Moonlight – The Journey Begins
One of the interesting parts of being a writer is that I come in contact with loads of others who are following the same path. Purabi Sinha Das is a lovely, interesting writer I met during my time as a member of the Writers’ Community of Durham Region and I am so glad I did.
Purabi, originally from India and now settled in Canada, writes literary fiction, poetry and personal essays. Her short stories and poems published in literary journals and community newspapers are inspired by her travels, life in general and growing years in a small town in Bihar, now in Jharkhand.
Purabi has a BA with Honours in English literature from Ranchi university, India. She has been a Marketing Specialist, Human Resources Manager, mentor to high school and university students, travelled around the world and survived an earthquake. Purabi’s great passion is to bring joy to people through her stories, poems and articles in which sometimes you may even find a glimmer of magical realism.
In her debut collection of essays – What will it be this time – Purabi takes the reader on a journey through her growing years in India and confirms an immigrant’s life in a new country while daunting can also be exhilarating. Moonlight – The Journey Begins is Purabi’s first novel and I caught up with her for an interview about her journeys, both in writing and in life.
Purabi Sinha Das Author Interview
- Why did you choose Chandni’s story for your novel? Does it have any personal links to your own history?
Moonlight – The Journey Begins is fiction. All characters and places are products of my imagination. However, as we know every fiction is inspired by something, my book was inspired by my great-grandmother’s purple wedding sari that had been specially made for a nine-year-old girl. Yes, she was a child-bride. I remember, when I was young, I used to try to wrap it around me because I loved the colour and gold motifs on it. My mother must have known about my feelings although I did not articulate them and gave it to me to keep. My paternal grandparents passed away before I was born so to possess this link with one of them is beyond magical.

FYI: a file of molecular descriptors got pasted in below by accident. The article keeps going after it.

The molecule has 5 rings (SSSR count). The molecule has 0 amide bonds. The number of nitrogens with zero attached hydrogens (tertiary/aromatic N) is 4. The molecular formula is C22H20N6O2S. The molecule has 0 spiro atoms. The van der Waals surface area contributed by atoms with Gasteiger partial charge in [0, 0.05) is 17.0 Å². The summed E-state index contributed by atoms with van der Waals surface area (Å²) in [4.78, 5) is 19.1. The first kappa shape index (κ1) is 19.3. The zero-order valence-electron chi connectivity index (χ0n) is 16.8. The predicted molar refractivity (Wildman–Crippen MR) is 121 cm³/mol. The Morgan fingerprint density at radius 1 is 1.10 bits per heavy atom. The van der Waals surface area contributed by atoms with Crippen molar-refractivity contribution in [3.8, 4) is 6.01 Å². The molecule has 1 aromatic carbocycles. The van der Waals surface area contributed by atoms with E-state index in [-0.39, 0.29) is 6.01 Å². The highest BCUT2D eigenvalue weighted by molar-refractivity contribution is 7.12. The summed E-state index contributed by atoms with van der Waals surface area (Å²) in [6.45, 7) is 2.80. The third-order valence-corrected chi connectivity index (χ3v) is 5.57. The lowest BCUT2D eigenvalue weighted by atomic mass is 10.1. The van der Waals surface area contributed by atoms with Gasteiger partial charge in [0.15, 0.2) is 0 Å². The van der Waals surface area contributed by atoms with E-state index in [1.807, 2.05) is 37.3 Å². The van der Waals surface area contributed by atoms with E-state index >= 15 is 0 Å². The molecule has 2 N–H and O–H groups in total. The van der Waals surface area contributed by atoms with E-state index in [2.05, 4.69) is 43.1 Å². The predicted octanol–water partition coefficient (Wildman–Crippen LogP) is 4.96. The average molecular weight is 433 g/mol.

- How old were you when you came to Canada? Tell us some of the struggles you experienced. Did those struggles affect your writing?
I was in my early twenties when my husband and I immigrated to Canada. Those early years, when I look back, seemed to be filled with an equal measure of excitement and homesickness. Somehow, my upbringing – protective as it was – could not deter me from embracing life in a strange country with arms wide open.
There were moments of frustration, I must admit. I can’t call this struggle; rather, shock and disappointment to learn that Canadians knew very little about India. In the Indian school syllabus world geography plays an important role which gave me an advantage – I had a fairly good knowledge about the various provinces of Canada, their natural resources, fruits and vegetables, and the names of major cities.
The sub-continent of India is diverse, divided into twenty-eight states with as many dialects, food, clothing, mannerisms, customs and traditions. Even facial features of people differ from state to state. When I was asked where I was from it was easy to respond. But when my child, born and brought up in Canada, was asked the same question it made me think. Children of immigrant parents from the Indian diaspora face this dilemma; the more I saw it happening the greater grew my resolve to tell stories from the Indian point of view to the people of Canada. My hope is that my writings will open a window for children of immigrant parents from India into their heritage and roots; and, they will feel proud to belong to two great nations of the world.
- Compare your life in India to your life in Canada. What have you lost and what have you gained?
I was raised in a culture where girls were not supposed to work (it’s changing now) for a living although education was a must. This influenced my decision to get a job as soon as it was possible upon arriving in Canada.